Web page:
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Migrating to enterprise servers with Ubuntu on IBM Z

Katie Elston

on 22 January 2020

This article is more than 4 years old.

For mission-critical applications, security, reliability, and efficiency are essential. Linux excels in these areas, which is why it has become a highly popular platform for supporting key enterprise software. And for businesses looking to push the security and performance of their Linux-based applications even further, the next step is enterprise server computing.

Enterprise servers offer secure and robust platforms for mission-critical workloads – however, it has historically been difficult to migrate Linux applications from x86 architectures to the IBM Z architecture. IBM and Canonical have worked together to solve this problem by porting Ubuntu to work on both IBM Z and  IBM LinuxONE enterprise servers – including the recently released IBM z15 and LinuxONE III

With Ubuntu on IBM Z and LinuxONE, users can leverage the same tools and languages on IBM Z  as they do on all of their other Ubuntu systems. Not only does this provide businesses with a smooth migration path, it also enables developers to go from the desktop to a highly secure and reliable cloud with a seamless, agile working environment. Typical workloads include databases with sensitive personal information, as well as new solutions such as blockchain and digital asset custody.

Why migrate to Ubuntu on IBM Z and LinuxONE?

IBM Z and LinuxONE servers offer a range of benefits over x86 systems that make them uniquely suited for running mission-critical Linux workloads:

Security: Following the introduction of GDPR and in the wake of numerous high-profile breaches, it has never been more important to protect and encrypt data – especially customers’ personal information. In the past, most companies have relied on software encryption, but these solutions can carry a considerable overhead. Because software encryption takes time, users must decide which data to encrypt, creating a risk that some important information might be missed.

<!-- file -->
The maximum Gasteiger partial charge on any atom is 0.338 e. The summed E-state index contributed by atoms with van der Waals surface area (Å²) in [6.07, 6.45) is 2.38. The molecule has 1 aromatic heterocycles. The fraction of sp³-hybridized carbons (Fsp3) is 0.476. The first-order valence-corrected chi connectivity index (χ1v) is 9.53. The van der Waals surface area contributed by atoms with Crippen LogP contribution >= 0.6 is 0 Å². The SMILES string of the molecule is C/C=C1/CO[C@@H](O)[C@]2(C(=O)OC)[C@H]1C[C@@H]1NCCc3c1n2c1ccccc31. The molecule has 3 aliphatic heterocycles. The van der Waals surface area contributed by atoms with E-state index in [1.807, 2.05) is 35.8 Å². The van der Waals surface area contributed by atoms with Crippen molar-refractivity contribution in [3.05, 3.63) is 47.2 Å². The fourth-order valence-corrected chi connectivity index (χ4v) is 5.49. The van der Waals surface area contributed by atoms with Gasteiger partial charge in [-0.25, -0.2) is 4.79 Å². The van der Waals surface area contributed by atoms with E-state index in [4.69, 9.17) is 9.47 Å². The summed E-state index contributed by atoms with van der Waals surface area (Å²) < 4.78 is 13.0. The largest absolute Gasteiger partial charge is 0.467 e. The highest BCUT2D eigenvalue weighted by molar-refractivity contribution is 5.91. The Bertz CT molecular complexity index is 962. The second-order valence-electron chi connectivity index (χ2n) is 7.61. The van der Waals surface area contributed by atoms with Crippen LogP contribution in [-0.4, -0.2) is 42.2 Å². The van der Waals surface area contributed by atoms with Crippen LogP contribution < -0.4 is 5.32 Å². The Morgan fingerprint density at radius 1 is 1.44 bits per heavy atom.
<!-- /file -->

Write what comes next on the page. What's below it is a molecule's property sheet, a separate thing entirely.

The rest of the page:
IBM Z, on the other hand, supports hardware encryption which is included on every processor chip. Thanks to the speed of hardware encryption, it is completely viable for a business to encrypt ALL of its data – reducing risk, saving time, and making it easy to demonstrate regulatory compliance. What’s more, crypto keys can be stored in tamper-responsive Hardware Security Modules, where they are robustly protected if a bad actor attempts to gain access.

IBM Z and LinuxONE servers running Ubuntu can also offer a secure environment for executing applications. Once prepared and launched, these apps and their data are protected and cannot be accessed other than through the applications – not even by sysadmins. 

Agility: Running Ubuntu on IBM Z and LinuxONE provides developers with a consistent working environment from desktop to cloud. This consistency – with the same look and feel, tools, and libraries across platforms – empowers users to work more productively, accelerating development timelines.

Cloud capabilities at memory speed: With an enterprise server, organisations can deploy cloud-based applications on the same system where their data is already located. By eliminating the need to connect to an offsite, online cloud, these applications can access data far more securely and quickly.